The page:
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An overview of the elements of fraud

In general, fraud is a crime where one person intentionally deceives another in order to attain personal or monetary gain. That deceit can take the form of a misrepresentation, false statement or a deceitful action. It's important to note that not all individuals accused of fraud are guilty and that a fraud conviction can carry serious consequences.

A recent Tennessee fraud case

Recently, the director of the Upper Cumberland Development District was accused of committing a massive fraud through the abuse of her position, especially through fraudulent expenditures at the assisted living facility she was in charge of.

According to the Tennessee Comptroller's office, this woman allegedly deceived the board of directors by spending the majority of the money earmarked for the elderly residents on remodeling the part of the facility that she and her daughter lived in rent free as a private residence. Some of the purchased items included a remodeled $25,000 staircase and $6,000 steam showers. The rest of the assisted living resid ence only housed four senior citizens who lived in very rudimentary conditions.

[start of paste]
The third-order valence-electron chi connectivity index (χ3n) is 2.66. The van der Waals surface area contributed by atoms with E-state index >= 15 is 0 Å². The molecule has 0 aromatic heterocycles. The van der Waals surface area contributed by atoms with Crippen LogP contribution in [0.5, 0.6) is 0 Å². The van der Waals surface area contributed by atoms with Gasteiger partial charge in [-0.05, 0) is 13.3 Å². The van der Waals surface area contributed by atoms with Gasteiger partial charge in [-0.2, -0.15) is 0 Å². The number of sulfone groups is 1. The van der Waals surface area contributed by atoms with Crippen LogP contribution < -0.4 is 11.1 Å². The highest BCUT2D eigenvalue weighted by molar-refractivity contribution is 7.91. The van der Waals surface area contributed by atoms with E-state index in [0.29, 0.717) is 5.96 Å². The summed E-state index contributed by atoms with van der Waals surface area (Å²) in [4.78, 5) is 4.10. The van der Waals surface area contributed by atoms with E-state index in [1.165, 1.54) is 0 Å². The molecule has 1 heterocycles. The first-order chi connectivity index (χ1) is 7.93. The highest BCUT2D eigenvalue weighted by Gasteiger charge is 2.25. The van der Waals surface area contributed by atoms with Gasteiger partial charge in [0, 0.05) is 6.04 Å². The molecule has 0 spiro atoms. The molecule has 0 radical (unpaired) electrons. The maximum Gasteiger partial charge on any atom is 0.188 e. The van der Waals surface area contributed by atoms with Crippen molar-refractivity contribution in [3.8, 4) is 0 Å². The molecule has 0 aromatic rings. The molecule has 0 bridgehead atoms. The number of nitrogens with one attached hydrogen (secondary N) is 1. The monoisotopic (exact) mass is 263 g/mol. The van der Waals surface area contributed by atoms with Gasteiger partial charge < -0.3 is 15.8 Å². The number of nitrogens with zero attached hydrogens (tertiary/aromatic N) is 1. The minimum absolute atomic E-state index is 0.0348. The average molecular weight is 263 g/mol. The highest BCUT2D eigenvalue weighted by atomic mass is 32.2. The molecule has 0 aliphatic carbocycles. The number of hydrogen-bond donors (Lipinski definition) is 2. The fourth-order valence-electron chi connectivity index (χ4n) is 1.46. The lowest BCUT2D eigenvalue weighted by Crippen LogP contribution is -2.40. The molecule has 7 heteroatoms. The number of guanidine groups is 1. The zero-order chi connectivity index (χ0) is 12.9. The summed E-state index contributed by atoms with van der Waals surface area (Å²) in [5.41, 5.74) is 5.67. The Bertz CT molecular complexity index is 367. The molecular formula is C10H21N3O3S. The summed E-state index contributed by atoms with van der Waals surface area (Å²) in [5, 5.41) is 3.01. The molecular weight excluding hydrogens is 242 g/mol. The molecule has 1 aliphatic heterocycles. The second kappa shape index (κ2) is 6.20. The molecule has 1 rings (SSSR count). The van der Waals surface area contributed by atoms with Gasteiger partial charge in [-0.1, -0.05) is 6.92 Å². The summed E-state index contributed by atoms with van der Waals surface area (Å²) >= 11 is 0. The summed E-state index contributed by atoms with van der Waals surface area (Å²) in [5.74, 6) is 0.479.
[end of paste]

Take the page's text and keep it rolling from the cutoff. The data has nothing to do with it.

The woman is also accused of buying her family's used household items at full price for the facility and then never utilizing them. Further, it is alleged that she embezzled money that was intended for youth programs into her personal bank account in order to pay for catering services at a fundraising event for a local legislator. The case has been turned over to the district attorney.

Overview of fraud crimes

Fraud can come in many different forms and can be committed via various types of means, including the mail, Internet and phone. An act of fraud must be a misrepresentation of a material fact by someone who knows that it is not true to someone else who reasonably relies on that information and is actually injured because of that reliance. The injury to a person can be in various ways, but it is typically financial.

Penalties for fraud

Typically, fraud is a felony and is punishable by jail time, fines and probation. An offender may also owe damages to the injured party or parties. A fraudulent actor can also be subject to civil penalties.

If you are facing a fraud charge or other white-collar crime charges like embezzlement or forgery, it is advisable to seek out the counsel of an experienced Tennessee criminal defense attorney. An attorney can help you understand your options and advocate on your behalf.

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Leonard M. Caputo, P.C.
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Chattanooga, TN 37402
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